August 24, 2014 in Sports

Ackley’s 3-run HR sends Mariners past Red Sox 7-3

Ken Powtak Associated Press
 
Associated Press photo

Robinson Cano, right, greets Dustin Ackley, who slugged a three-run home run in the fourth inning.
(Full-size photo)

BOSTON – The Mariners have scored in only two innings the past two days, and that’s still been enough to beat slumping Boston.

Dustin Ackley’s three-run homer capped a seven-run fourth inning that carried the Mariners to a 7-3 win Saturday, sending the Red Sox to their seventh straight loss.

After rallying against closer Koji Uehara for five runs in the ninth and a 5-3 victory Friday night, the Mariners broke loose once again Saturday en route to their ninth win in 12 games.

“I don’t care how we get them as long as we get them,” manager Lloyd McClendon said. “That was nice, to bounce back like that.”

The victory increased Seattle’s slim lead over Detroit for the second American League wild card.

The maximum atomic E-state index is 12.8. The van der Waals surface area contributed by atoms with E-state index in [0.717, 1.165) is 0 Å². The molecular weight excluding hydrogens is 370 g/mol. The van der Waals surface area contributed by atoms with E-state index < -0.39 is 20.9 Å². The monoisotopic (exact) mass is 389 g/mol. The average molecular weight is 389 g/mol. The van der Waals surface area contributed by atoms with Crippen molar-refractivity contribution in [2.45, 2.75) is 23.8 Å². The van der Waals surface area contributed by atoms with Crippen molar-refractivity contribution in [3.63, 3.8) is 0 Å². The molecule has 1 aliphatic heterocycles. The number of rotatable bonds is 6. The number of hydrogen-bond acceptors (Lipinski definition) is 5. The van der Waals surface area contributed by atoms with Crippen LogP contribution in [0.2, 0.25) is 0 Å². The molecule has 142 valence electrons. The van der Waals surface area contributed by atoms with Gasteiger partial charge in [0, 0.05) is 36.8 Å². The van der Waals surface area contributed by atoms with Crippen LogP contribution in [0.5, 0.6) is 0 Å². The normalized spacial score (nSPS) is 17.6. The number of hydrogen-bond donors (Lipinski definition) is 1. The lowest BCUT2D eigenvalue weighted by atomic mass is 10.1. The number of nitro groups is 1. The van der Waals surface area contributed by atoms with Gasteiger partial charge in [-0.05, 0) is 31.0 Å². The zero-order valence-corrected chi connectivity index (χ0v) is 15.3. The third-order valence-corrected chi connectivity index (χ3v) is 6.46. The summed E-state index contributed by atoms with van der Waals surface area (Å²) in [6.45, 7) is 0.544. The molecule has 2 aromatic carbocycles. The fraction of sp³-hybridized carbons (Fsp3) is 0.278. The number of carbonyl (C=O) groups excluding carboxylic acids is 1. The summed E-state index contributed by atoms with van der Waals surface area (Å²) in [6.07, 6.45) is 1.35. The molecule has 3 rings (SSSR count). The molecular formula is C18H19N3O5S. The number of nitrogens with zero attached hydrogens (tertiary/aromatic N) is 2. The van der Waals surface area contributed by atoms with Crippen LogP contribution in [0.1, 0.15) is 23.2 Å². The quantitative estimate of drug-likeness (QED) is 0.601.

Ackley was prepared for Brandon Workman after earning a 12-pitch walk his first time up.

“That first at-bat was huge, kind of seeing everything,” Ackley said. “He threw me everything he had. Change-up, curveball, cutter, fastball. That was a good at-bat, that first at-bat. It gave me a gauge for the rest of my at-bats against him.”

Trailing 3-0 in the fourth, the Mariners chased Workman (1-8) with their big inning.

Chris Denorfia had an RBI double, and Chris Taylor and Jesus Sucre added run-scoring singles before Ackley hooked a drive around the right-field foul pole. Workman’s wild pitch allowed Denorfia to score the tying run.

Boston designated hitter David Ortiz reached base twice (walk, hit by pitch) – snapping his streak of reaching base four times in a game at four – before leaving with a bruised left elbow.

Dustin Pedroia had a double and two singles for the Red Sox.

Tom Wilhelmsen (2-2) struck out three in 1 1/3 innings of relief after starter Chris Young couldn’t make it out of the fourth.

Young gave up three runs on seven hits and five walks in 3 2/3 innings. It was his shortest start since his second of the season when he lasted just three innings at Miami.

Workman lost his seventh consecutive start, getting tagged for seven runs and 10 hits in 3 1/3 innings.

“He gets through the first three innings in good shape,” Boston manager John Farrell said. “In the fourth inning where things started to slip away from him, he still pitched ahead in the count, and unfortunately was unable to put a number of hitters away.”

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